NJAC is unconstitutional

In a collective order, the Supreme Court has struck down on the National Judicial Appointments Commission (NJAC) law meant to replace the two-decade old collegium system of judges appointing judges in higher judiciary. A Bench of five judges of the SC held the 99th Constitutional Amendment Act and the NJAC Act 2014 "unconstitutional and void". 

  • The Supreme Court also held that the Collegium system as it existed before the NJAC 'operative'. The five-judge Bench listed the petitions on November 3 to invite suggestions to improve the working of the existing Collegium system. "Help us decide for a better system of judicial appointments," Justice J.S. Khehar told the Centre and the petitioners. The Bench said that the judgment was the "collective view of the court". 
  • The Bench struck down on the government's arguments that the question of validity of the NJAC and the 99th Constitutional Amendment should be referred to a larger Bench in light of the two 'Judges Cases' of 1993 and 1998
  • Though a "collective order", Justice J. Chelameswar said he has "upheld" the constitutionality of the 99th Constitutional Amendment Act but recused himself from passing any judgment on the NJAC statute as the majority of four had already held it unconstitutional. 
  • Meanwhile, Law Minister D V Sadananda Gowda said,"Surprised by the verdict of the Supreme Court. NJAC was completely supported by Rajya Sabha and Lok Sabha; it had 100 per cent support of the people."
  • Speaking at a press conference later in the afternoon, Attorney General Mukul Rohatgi said, "It is a flawed judgment ignoring the unanimous will of the Parliament, half the State Legislatures and the will of the people for transparency in judicial appointments. It is inappropriate to revive the Collegium system. This judgment is not a case for review. The Parliament may take a call, I cannot speak for them."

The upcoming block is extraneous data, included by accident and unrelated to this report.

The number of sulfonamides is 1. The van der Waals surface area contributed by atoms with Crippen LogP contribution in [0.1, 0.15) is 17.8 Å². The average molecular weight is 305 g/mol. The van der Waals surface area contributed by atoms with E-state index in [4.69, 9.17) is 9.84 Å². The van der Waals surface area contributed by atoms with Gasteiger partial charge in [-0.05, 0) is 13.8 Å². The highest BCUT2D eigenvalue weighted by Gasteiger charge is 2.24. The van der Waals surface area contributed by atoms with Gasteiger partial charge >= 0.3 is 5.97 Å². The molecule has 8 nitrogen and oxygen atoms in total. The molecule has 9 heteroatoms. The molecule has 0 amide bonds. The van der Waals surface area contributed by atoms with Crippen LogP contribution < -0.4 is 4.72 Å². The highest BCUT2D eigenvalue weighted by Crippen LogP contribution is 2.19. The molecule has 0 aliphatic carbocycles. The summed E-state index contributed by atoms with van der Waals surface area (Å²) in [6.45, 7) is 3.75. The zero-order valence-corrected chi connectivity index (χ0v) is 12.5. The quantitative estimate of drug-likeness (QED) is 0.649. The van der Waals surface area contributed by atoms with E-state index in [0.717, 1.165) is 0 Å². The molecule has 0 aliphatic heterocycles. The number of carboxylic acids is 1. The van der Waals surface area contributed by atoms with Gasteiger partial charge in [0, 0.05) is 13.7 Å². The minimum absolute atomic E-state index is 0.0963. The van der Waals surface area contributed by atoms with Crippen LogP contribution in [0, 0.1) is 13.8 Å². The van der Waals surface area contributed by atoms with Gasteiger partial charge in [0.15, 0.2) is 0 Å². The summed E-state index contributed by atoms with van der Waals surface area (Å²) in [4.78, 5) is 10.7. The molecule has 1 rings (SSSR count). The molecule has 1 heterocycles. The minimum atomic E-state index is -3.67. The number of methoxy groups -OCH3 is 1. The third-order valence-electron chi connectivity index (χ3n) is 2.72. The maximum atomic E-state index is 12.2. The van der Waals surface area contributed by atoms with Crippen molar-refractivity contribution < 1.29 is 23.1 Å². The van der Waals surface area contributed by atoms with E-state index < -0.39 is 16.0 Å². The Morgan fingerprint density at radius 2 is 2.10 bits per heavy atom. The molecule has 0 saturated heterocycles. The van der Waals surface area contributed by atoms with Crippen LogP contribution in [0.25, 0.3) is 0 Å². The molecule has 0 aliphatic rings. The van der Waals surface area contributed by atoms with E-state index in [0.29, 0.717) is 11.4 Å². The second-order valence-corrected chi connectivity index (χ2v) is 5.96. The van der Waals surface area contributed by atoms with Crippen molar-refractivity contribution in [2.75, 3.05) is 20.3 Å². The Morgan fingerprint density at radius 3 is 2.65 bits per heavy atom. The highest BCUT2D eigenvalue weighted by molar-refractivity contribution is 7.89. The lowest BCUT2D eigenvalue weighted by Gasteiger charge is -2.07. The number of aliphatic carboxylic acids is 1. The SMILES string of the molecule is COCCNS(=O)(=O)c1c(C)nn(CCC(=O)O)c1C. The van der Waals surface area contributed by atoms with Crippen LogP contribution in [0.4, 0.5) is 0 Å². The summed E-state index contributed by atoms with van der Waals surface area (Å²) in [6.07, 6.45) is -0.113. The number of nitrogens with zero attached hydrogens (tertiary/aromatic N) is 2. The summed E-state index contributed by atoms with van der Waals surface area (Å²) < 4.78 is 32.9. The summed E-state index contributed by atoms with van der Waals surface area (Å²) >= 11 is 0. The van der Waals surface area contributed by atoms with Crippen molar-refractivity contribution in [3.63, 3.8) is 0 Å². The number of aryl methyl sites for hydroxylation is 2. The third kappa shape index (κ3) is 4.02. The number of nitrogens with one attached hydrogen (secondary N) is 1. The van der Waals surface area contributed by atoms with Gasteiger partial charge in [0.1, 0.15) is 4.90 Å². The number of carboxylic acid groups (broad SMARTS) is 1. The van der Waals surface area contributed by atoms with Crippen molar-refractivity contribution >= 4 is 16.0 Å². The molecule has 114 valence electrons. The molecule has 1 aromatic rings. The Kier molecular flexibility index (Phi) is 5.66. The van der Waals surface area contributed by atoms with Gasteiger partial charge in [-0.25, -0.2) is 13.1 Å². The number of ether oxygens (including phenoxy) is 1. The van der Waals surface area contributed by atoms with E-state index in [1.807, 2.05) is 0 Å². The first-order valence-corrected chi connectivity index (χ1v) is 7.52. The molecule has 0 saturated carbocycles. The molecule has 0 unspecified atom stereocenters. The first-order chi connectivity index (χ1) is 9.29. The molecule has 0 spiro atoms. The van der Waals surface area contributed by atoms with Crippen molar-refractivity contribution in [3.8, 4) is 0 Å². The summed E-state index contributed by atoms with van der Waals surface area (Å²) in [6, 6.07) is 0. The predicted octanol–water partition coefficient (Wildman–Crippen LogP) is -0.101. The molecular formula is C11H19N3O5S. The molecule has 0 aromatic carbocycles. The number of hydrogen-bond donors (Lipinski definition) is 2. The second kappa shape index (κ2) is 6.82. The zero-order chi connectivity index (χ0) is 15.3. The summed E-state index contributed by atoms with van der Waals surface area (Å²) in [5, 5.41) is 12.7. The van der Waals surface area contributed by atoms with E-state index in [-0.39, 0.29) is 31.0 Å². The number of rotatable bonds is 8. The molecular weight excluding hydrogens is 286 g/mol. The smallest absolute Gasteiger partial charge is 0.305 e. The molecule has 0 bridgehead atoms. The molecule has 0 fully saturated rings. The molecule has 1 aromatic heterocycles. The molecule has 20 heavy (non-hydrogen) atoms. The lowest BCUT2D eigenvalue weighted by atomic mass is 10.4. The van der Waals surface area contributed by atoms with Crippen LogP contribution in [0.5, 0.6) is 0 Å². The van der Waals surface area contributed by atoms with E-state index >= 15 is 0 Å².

• "The SC is giving a message that the power is with them," senior advocate Harish Salve said on the apex court scheduling a hearing on November 3 to "improve" the Collegium system. 
  • The NJAC Act was meant to replace the two-decade old collegium system of judges appointing judges in higher judiciary. The SC rejected the plea of Centre that the petition challenging NJAC Act be referred to a larger Bench. 
  • The NJAC was a body created to end the two-decade-old Supreme Court Collegium system of judges appointing judges to the highest courts in the land. 
  • A five-judge bench - J.S. Khehar, J. Chelameswar, Madan B. Lokur, Kurian Joseph and A.K. Goel - had reserved its judgement on July 15 on the issue of validity of the 99th Constitutional amendment and the NJAC Act. 
  • The parliament had unanimously voted in favour of the NJAC law and the Constitutional Amendment. The latter was then ratified by 20 State Assemblies and had received the Presidential assent. 
  • One of the contentious provisions of the new law was the inclusion of two eminent persons to the NJAC which included Chief Justice of India, two senior most judges of the apex court and the Union Law Minister.

Sai Praveen

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